As many of you will have no doubt seen through other media releases, the poorly sun bear that was surrendered to Matang a few weeks ago died. It was quite an ordeal to get her to Matang as she was first sighted in January but not able to be caught until March, and she was in terrible physical condition on arrival – certainly the worst bear that has ended up at this centre in all the years we have worked here.

She was suffering from heavy loads of internal and external parasites, including quite sizeable tapeworms, which were clearly affecting her health and she was seriously anaemic. Many of her claws were broken and her teeth were severely damaged. As was obvious to all, she was also suffering from extreme malnutrition.IMG_9530

We were able to treat the parasite infections and gave her daily vitamin and mineral supplements to help with her general health. Since she appeared close to starvation we fed her small amounts of a wide range of soft food continuously throughout the days. For a short time she seemed to improve – she put on a little weight and muscle tone and there were small tufts of hair attempting to grow back. She was never very comfortable with the presence of people though, and this, along with her general condition, led us to think that perhaps this was an old, wild sun bear.IMG_8627

During the weeks she was with us she remained in the quarantine area of the centre. Other than to eat, we never saw her spending her time on the floor. She was always using the tree structures in the cage and sleeping on these branches or on the small platform. We left her as undisturbed as possible, and during those few weeks she seemed to enjoy all the extra food (soggy dog biscuits and porridge oats being her favourites) and the chance to rest.IMG_5713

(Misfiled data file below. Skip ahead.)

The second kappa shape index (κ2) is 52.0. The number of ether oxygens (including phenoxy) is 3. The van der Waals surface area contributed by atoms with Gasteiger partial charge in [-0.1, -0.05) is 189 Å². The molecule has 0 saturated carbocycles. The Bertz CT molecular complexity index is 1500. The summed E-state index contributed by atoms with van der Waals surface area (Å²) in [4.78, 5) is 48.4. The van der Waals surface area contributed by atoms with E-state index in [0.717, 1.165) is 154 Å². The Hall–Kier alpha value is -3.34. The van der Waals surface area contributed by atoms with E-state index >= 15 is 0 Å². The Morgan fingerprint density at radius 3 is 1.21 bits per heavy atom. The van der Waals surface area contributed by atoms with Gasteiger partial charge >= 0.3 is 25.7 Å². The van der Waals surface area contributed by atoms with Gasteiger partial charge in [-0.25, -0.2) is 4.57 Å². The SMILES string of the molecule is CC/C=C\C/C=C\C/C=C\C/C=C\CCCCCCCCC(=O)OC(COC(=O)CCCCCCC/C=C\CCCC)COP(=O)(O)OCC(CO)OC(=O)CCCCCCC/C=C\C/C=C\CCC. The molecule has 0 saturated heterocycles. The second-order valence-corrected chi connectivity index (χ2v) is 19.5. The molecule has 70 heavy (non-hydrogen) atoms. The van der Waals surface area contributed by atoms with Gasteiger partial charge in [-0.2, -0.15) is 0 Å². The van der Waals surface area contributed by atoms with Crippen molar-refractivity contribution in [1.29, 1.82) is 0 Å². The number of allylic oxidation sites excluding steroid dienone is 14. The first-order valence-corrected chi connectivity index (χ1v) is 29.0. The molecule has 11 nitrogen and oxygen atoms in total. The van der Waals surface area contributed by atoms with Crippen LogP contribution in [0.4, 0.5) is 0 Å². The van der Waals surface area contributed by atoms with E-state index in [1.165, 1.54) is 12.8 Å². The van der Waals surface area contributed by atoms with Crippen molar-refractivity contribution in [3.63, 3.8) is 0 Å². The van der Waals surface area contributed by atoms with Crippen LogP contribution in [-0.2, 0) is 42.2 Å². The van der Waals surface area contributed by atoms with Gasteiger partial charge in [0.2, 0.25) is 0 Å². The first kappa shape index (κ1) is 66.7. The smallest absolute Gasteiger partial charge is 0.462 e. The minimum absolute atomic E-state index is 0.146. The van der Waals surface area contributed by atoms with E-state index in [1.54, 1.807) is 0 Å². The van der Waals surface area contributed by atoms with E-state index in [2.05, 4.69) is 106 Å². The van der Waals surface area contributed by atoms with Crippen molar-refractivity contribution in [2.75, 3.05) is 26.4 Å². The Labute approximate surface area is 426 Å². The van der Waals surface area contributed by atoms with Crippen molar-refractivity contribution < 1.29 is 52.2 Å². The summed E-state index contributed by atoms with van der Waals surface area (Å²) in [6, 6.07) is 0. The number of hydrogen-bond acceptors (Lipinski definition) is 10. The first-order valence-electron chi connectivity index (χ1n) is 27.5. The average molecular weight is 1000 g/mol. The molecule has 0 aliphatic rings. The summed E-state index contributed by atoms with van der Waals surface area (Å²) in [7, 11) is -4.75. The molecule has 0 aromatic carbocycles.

Her condition got noticeably worse just a couple of days before she died. She stopped eating food, was resting on the floor rather than the trees or platform and small amounts of vomit were found in her cage. She died very soon thereafter. Autopsy revealed what appeared to be cancerous growths through her digestive system. This further suggests that the bear was overwhelmingly suffering from old age. If this was a wild sun bear as we suspect, succumbing to old age is a fairly lucky way to go. We feel that she was not suffering for those final few weeks and are pleased to have been able to provide heaps of nice food and a safe, calm environment for her to rest.IMG_0819

Thank you for all your comments and concern for this sun bear. Please do continue to follow the plight of this species – sun bears deserve all the help and attention they can get!bear bucket EHEHEHEHE 149369_10204171422062285_7040017953812101606_n

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